Portland, Maine -- A New England railroad worker was awarded $400,000 in June when a federal jury ruled that the railroad had fired him illegally after he voiced safety concerns at a jobsite.
In the third verdict ever under the statute, the jury found a New England railroad violated federal law when it charged and fired an employee for expressing concerns about experience and training of a newly-minted employee.
On Oct. 7, 2011, a Signal Foreman working for Springfield Terminal Railway Company left his worksite to go to another worksite to make sure that a three-month employee from his crew was okay running a mini excavator. His concern was that the new employee was going to get in over his head because he was new on the machine and it was a hydraulic oil spill cleanup site. Upon arrival at the cleanup site, he asked the Maine DEP official if there would be a report prepared about the substance being cleaned. Before he could finish talking to the public official, he was verbally berated by the railroad B&B supervisor who was overseeing the cleanup and ordered to leave the site.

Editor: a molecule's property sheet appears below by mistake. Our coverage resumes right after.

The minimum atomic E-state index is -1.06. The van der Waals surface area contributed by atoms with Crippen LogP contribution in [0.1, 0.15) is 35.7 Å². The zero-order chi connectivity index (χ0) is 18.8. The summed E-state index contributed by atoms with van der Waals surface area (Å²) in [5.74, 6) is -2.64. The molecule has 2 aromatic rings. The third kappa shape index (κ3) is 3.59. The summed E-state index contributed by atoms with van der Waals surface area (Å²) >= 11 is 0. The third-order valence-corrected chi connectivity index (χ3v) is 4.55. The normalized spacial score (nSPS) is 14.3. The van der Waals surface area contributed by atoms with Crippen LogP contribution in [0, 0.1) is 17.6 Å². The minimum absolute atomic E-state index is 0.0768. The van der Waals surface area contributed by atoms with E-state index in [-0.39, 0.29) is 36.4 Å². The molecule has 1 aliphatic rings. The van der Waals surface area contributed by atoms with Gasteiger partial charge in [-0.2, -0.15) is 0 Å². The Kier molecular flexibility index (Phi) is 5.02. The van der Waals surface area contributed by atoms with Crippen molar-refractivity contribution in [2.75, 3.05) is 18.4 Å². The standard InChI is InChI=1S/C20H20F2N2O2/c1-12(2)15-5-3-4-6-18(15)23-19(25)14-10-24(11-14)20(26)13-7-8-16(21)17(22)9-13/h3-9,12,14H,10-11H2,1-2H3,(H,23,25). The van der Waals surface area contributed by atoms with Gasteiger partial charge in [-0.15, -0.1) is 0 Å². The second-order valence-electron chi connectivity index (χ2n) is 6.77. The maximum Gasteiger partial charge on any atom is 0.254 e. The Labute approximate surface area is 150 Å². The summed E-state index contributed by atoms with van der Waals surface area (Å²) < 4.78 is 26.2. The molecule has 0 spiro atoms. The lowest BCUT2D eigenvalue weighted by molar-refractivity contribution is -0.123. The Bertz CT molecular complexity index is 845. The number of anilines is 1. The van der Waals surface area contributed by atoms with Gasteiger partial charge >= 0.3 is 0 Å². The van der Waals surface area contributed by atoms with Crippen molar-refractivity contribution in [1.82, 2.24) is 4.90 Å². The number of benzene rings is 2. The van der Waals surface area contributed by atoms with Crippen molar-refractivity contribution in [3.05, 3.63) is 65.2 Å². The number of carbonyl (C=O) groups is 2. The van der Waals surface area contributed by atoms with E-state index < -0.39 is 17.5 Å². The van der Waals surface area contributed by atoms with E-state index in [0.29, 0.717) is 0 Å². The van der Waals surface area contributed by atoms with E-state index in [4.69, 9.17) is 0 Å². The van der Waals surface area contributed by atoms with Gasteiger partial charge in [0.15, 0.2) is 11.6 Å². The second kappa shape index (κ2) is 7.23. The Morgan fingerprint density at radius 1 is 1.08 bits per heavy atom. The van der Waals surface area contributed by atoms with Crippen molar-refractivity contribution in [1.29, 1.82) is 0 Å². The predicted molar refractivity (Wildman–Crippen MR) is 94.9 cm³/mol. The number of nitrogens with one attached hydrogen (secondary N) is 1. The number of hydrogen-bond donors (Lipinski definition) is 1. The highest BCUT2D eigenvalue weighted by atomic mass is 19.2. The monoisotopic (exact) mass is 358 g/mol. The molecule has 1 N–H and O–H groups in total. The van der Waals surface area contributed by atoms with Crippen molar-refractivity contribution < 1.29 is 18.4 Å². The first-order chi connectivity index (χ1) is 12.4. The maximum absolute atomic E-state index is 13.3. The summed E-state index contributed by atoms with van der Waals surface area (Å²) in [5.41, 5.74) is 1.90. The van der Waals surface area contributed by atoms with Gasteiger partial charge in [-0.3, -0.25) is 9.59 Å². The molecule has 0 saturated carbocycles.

The company charged him with insubordination for talking to the public DEP official at the site and for refusing to leave the site when told to do so. The company found him guilty and terminated him. The company hearing even included accusations that the employee was vicious and immoral.
Approximately one year later he found another job making 75 percent of his former income. Another eight months after that he took a full-time job with the union, still making less than he had at the railroad.
On June 26, 2014 a seven person jury in Portland unanimously found that the railroad had violated the whistleblower provisions of the Federal Railroad Safety Act and awarded him $150,000 in compensatory damages and $250,000 in punitive damages. Learn more about whistleblower recoveries here. The railroad also must pay attorney Marc Wietzke’s fees over and above the amount awarded to the Signal Foreman. Click here to see if you have a whistleblower case.
Wietzke, of Flynn & Wietzke, PC was also the attorney responsible for the largest verdict ever under the whistleblower provisions of the FRSA, Brig et al v. Port Authority Trans Hudson (PATH) on behalf of an Assistant Signalman and a Signal Maintainer tried last year in federal court in Lower Manhattan.
The whistleblower amendments to the FRSA that became effective in October 2007 make it illegal for a railroad to harass, retaliate, demote or in any way discriminate against an employee who may assist in an investigation of the violation of a Federal law or regulation or reports a safety hazard.
Photo by Marc Wietzke